The 59th Locarno International Film Festival will be "a journey of discovery around the world", according to new artistic director Frédéric Maire.This content was published on August 2, 2006 - 07:35
Switzerland's biggest film festival starts with a bang on Wednesday with the European première of Michael Mann's eagerly awaited Miami Vice, and concludes next Saturday with the prestigious Golden Leopard award.
A total of 172 feature-length films will be shown, down from around 250 last year, of which 17 will be beamed onto the largest open-air film screen in Europe in Locarno's main square, the Piazza Grande.
Twenty-one films from 17 countries will vie for the Golden Leopard, including one from Switzerland: Andrea Staka's first film Das Fräulein, a subtle portrait of three female immigrants from the former Yugoslavia living in Zurich.
Maire, in charge of his first festival since taking over from Irene Bignardi, wants Locarno to build on its reputation as an international festival at the heart of Europe and be a "place of discoveries", with works by experienced and first-time directors and all kinds of cinema, from genre film to visual art.
To this end, a multi-section programme has been devised. During the day, the best and most innovative of contemporary cinema will be offered through the International Competition, Play Forward's experimental works and the new Filmmakers of the Present competition.
This year the Leopards of Tomorrow, a section for short films, goes "East of the Mediterranean".
In addition Open Doors, supported by the Swiss government's aid agency, will continue to highlight film projects from nations that are still developing – in film terms, at least – and assist them in the search for production partners.
Following previous focuses on Cuba, Argentina, the Mekong region and Arab North Africa, Open Doors looks this year to Southeast Asia.
Then in the evening, the Piazza Grande, which Maire wants to be the festival's "hub and showcase", will come alive with a selection of films that reflects the whole programme.
These range from the United States satire Little Miss Sunshine to more demanding films such as Carla's List, Marcel Schüpbach's documentary on Carla Del Ponte, the Swiss chief United Nations war crimes prosecutor.
Eleven of the 18 films being shown in the Piazza Grande are world or international premières and five are Swiss.
Notable films in the Piazza Grande that have already chalked up success include Das Leben der Anderen (The Life of Others), an enormous critical and commercial hit in Germany, and Indigènes (Natives) from Algerian director Rachid Bouchareb, which won Best Actor (for five of its actors) at Cannes in May.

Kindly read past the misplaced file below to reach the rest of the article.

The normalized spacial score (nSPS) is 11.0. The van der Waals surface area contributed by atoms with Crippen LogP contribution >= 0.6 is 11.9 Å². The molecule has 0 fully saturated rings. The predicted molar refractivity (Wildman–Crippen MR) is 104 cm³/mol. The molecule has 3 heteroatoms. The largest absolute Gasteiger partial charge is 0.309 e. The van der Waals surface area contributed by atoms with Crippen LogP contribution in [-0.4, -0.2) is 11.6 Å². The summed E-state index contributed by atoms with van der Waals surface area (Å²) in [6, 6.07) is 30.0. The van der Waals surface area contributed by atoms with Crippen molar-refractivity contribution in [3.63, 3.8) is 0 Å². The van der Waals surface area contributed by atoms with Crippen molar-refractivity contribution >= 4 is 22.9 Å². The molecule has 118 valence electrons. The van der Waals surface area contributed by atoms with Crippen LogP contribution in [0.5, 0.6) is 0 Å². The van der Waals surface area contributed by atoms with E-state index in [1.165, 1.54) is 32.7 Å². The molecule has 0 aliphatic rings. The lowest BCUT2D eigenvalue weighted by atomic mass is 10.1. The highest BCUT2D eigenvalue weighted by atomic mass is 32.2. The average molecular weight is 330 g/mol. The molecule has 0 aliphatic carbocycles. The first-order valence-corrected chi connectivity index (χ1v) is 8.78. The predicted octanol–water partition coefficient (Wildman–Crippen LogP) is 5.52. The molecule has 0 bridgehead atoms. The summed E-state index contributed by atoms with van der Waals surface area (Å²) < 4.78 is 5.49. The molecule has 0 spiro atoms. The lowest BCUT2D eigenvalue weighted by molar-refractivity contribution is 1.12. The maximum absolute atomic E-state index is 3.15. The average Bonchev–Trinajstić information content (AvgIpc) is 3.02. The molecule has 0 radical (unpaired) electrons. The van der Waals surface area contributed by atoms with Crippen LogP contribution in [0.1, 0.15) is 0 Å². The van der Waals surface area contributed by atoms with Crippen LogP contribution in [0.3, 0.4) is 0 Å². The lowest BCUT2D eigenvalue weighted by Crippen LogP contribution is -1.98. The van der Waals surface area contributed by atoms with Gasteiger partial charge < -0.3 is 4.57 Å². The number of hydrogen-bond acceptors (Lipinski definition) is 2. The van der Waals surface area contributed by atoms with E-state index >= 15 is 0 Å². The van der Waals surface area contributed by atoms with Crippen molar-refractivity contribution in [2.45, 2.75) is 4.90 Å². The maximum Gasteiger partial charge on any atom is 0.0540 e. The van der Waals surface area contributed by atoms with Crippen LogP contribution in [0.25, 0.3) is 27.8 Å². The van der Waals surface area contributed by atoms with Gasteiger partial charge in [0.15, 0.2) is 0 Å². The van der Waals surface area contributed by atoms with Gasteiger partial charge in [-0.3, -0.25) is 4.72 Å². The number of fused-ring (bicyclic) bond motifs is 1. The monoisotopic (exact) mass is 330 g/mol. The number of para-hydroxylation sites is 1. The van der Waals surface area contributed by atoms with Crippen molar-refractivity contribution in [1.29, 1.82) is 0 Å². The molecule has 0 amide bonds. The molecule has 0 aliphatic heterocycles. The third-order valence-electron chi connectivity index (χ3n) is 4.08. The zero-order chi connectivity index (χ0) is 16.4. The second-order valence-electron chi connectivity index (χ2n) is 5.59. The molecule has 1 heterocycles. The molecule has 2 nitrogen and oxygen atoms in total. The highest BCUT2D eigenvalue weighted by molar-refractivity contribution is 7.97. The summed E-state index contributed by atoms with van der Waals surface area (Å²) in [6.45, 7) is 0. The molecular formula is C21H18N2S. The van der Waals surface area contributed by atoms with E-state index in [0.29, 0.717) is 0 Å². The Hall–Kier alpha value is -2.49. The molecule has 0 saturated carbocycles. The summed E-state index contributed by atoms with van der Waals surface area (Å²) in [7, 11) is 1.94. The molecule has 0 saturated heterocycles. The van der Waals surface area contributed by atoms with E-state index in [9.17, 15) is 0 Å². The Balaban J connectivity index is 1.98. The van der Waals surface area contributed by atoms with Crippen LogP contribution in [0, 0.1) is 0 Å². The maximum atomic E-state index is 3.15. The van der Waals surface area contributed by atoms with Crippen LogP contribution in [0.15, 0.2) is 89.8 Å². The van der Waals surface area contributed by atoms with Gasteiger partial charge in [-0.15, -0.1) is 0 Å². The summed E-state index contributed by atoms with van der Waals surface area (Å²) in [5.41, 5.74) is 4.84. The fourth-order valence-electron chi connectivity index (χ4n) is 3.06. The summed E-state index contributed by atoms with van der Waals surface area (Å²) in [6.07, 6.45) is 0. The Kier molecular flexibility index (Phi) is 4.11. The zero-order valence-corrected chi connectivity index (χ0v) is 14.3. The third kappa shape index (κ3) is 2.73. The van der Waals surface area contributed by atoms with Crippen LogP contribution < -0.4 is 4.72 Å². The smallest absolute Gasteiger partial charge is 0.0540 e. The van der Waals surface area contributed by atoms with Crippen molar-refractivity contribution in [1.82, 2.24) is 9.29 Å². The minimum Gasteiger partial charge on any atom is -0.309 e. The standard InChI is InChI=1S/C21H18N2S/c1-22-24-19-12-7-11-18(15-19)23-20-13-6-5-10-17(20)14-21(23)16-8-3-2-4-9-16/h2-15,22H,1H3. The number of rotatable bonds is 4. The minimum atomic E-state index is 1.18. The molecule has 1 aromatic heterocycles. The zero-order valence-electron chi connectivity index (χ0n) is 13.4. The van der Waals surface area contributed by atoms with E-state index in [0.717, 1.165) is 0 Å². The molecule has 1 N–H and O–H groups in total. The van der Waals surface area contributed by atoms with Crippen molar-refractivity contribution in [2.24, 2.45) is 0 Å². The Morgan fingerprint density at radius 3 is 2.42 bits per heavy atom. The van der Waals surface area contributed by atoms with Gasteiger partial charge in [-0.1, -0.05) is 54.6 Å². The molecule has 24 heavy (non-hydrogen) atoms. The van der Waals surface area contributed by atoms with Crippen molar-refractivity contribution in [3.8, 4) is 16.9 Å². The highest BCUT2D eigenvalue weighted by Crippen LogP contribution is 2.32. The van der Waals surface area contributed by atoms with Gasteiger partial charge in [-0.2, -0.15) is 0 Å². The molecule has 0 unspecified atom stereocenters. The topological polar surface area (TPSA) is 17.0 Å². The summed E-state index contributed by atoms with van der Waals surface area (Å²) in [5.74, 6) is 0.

Swiss Cinema Day on August 8 will highlight Swiss films, auteurs, producers and the entire industry for the Swiss public (whatever their linguistic background), professionals and overseas visitors.
The Retrospective is devoted to Finnish director Aki Kaurismäki, probably most famous for his 1989 cult classic Leningrad Cowboys Go America.
In addition to the Piazza Grande screening of Kaurismäki's latest film Lights in the Dusk – the final film in his "loser trilogy" after Drifting Clouds and The Man Without a Past – cineastes will have the chance to view 20 films which he considers important personal reference points.
The Leopard of Honour goes to Russian director Aleksandr Sokurov, whose 2003 international hit Russian Ark, a 90-minute, one-take historical epic, will be screened in the Piazza Grande on August 11.
Sokurov's latest film Elegy of Life, on the Russian-born cellist Mstislav Rostropovich, will also be shown at the festival.
A Locarno Excellence Award will be presented to Willem Dafoe, the US actor famous – depending on the height of your brow – for playing Jesus in Scorsese's The Last Temptation of Christ and the Green Goblin in Spider-Man.
swissinfo, Thomas Stephens
The Locarno International Film Festival was founded in 1946. It is held in August and is attended by around 190,000 visitors and up to 4,000 professionals. The main award is the Golden Leopard.
Cannes was also founded in 1946, a month after Locarno. The May festival is reserved for industry professionals and up to 30,000 attend each year. The prize is the Golden Palm.
The Venice Film Festival was created in 1932. It takes place in late August and early September and the winning film receives a Golden Lion.
The Berlin International Film Festival was founded in 1951, takes place every February and confers the Golden Bear.
The 59th Locarno Film Festival takes place from August 2-12.
The 2006 budget has dropped by 1.5% to SFr9.8 million ($7.9 million).
21 films will be in competition, while 17 are being shown in the Piazza Grande, which can hold up to 7,000 people.
Five Swiss films (including two shorts) will be shown in the Piazza Grande.
Miami Vice, Michael Mann's adaption of his own television series, will open the festival.
Russian director Aleksandr Sokurov will receive the Leopard of Honour and American actor Willem Dafoe will receive an award for excellence.
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